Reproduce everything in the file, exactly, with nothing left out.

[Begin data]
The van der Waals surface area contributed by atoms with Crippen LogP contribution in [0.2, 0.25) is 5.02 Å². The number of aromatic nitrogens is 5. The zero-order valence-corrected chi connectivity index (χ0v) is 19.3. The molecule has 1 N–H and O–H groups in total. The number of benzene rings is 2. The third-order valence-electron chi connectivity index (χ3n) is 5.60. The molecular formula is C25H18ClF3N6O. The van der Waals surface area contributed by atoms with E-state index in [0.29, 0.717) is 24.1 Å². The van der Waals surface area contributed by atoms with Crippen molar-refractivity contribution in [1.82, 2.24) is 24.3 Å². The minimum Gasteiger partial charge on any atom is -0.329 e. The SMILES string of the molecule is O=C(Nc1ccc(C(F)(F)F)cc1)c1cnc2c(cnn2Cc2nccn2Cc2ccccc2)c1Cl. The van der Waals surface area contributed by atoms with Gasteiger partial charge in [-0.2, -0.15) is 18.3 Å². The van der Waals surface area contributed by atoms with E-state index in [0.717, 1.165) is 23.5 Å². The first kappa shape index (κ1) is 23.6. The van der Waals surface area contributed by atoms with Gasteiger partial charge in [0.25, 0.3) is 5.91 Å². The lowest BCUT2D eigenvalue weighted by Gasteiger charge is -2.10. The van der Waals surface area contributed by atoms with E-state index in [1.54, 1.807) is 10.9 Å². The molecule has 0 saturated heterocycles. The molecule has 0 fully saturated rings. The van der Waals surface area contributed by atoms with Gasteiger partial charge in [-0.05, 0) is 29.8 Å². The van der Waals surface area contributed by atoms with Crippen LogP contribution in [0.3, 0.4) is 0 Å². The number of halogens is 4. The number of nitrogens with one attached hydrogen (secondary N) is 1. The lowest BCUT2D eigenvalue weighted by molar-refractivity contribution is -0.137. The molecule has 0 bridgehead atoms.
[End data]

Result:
The van der Waals surface area contributed by atoms with Crippen LogP contribution in [0.2, 0.25) is 5.02 Å². The number of aromatic nitrogens is 5. The zero-order valence-corrected chi connectivity index (χ0v) is 19.3. The molecule has 1 N–H and O–H groups in total. The number of benzene rings is 2. The third-order valence-electron chi connectivity index (χ3n) is 5.60. The molecular formula is C25H18ClF3N6O. The van der Waals surface area contributed by atoms with E-state index in [0.29, 0.717) is 24.1 Å². The van der Waals surface area contributed by atoms with Crippen molar-refractivity contribution in [1.82, 2.24) is 24.3 Å². The minimum Gasteiger partial charge on any atom is -0.329 e. The SMILES string of the molecule is O=C(Nc1ccc(C(F)(F)F)cc1)c1cnc2c(cnn2Cc2nccn2Cc2ccccc2)c1Cl. The van der Waals surface area contributed by atoms with Gasteiger partial charge in [-0.2, -0.15) is 18.3 Å². The van der Waals surface area contributed by atoms with E-state index in [0.717, 1.165) is 23.5 Å². The first kappa shape index (κ1) is 23.6. The van der Waals surface area contributed by atoms with Gasteiger partial charge in [0.25, 0.3) is 5.91 Å². The lowest BCUT2D eigenvalue weighted by Gasteiger charge is -2.10. The van der Waals surface area contributed by atoms with E-state index in [1.54, 1.807) is 10.9 Å². The molecule has 0 saturated heterocycles. The molecule has 0 fully saturated rings. The van der Waals surface area contributed by atoms with Gasteiger partial charge in [-0.05, 0) is 29.8 Å². The van der Waals surface area contributed by atoms with Crippen LogP contribution in [0.3, 0.4) is 0 Å². The number of halogens is 4. The number of nitrogens with one attached hydrogen (secondary N) is 1. The lowest BCUT2D eigenvalue weighted by molar-refractivity contribution is -0.137. The molecule has 0 bridgehead atoms.